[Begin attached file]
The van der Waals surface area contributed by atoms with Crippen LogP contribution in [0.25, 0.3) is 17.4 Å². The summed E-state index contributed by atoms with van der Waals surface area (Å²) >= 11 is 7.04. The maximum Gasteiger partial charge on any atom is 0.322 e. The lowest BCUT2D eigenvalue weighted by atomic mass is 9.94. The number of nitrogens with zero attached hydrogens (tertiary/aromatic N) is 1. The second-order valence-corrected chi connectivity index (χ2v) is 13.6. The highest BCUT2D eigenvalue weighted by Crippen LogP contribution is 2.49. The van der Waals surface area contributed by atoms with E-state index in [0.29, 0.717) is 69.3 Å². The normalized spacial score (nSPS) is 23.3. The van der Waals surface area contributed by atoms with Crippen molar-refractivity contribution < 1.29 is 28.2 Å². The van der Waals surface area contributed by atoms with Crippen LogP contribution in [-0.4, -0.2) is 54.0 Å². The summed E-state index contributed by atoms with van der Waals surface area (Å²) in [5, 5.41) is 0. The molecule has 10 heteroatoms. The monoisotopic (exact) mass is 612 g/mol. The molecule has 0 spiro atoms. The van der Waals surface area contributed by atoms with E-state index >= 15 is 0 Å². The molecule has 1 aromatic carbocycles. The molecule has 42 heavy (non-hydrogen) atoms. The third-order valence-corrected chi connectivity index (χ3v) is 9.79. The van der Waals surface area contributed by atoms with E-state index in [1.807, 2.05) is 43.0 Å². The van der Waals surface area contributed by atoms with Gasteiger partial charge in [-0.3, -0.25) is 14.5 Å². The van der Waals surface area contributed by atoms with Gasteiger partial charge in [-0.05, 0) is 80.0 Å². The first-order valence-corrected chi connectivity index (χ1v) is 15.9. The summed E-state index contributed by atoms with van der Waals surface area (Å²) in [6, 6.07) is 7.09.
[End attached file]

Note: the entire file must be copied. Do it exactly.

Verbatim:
The van der Waals surface area contributed by atoms with Crippen LogP contribution in [0.25, 0.3) is 17.4 Å². The summed E-state index contributed by atoms with van der Waals surface area (Å²) >= 11 is 7.04. The maximum Gasteiger partial charge on any atom is 0.322 e. The lowest BCUT2D eigenvalue weighted by atomic mass is 9.94. The number of nitrogens with zero attached hydrogens (tertiary/aromatic N) is 1. The second-order valence-corrected chi connectivity index (χ2v) is 13.6. The highest BCUT2D eigenvalue weighted by Crippen LogP contribution is 2.49. The van der Waals surface area contributed by atoms with E-state index in [0.29, 0.717) is 69.3 Å². The normalized spacial score (nSPS) is 23.3. The van der Waals surface area contributed by atoms with Crippen molar-refractivity contribution < 1.29 is 28.2 Å². The van der Waals surface area contributed by atoms with Crippen LogP contribution in [-0.4, -0.2) is 54.0 Å². The summed E-state index contributed by atoms with van der Waals surface area (Å²) in [5, 5.41) is 0. The molecule has 10 heteroatoms. The monoisotopic (exact) mass is 612 g/mol. The molecule has 0 spiro atoms. The van der Waals surface area contributed by atoms with E-state index >= 15 is 0 Å². The molecule has 1 aromatic carbocycles. The molecule has 42 heavy (non-hydrogen) atoms. The third-order valence-corrected chi connectivity index (χ3v) is 9.79. The van der Waals surface area contributed by atoms with E-state index in [1.807, 2.05) is 43.0 Å². The van der Waals surface area contributed by atoms with Gasteiger partial charge in [-0.3, -0.25) is 14.5 Å². The van der Waals surface area contributed by atoms with Gasteiger partial charge in [-0.05, 0) is 80.0 Å². The first-order valence-corrected chi connectivity index (χ1v) is 15.9. The summed E-state index contributed by atoms with van der Waals surface area (Å²) in [6, 6.07) is 7.09.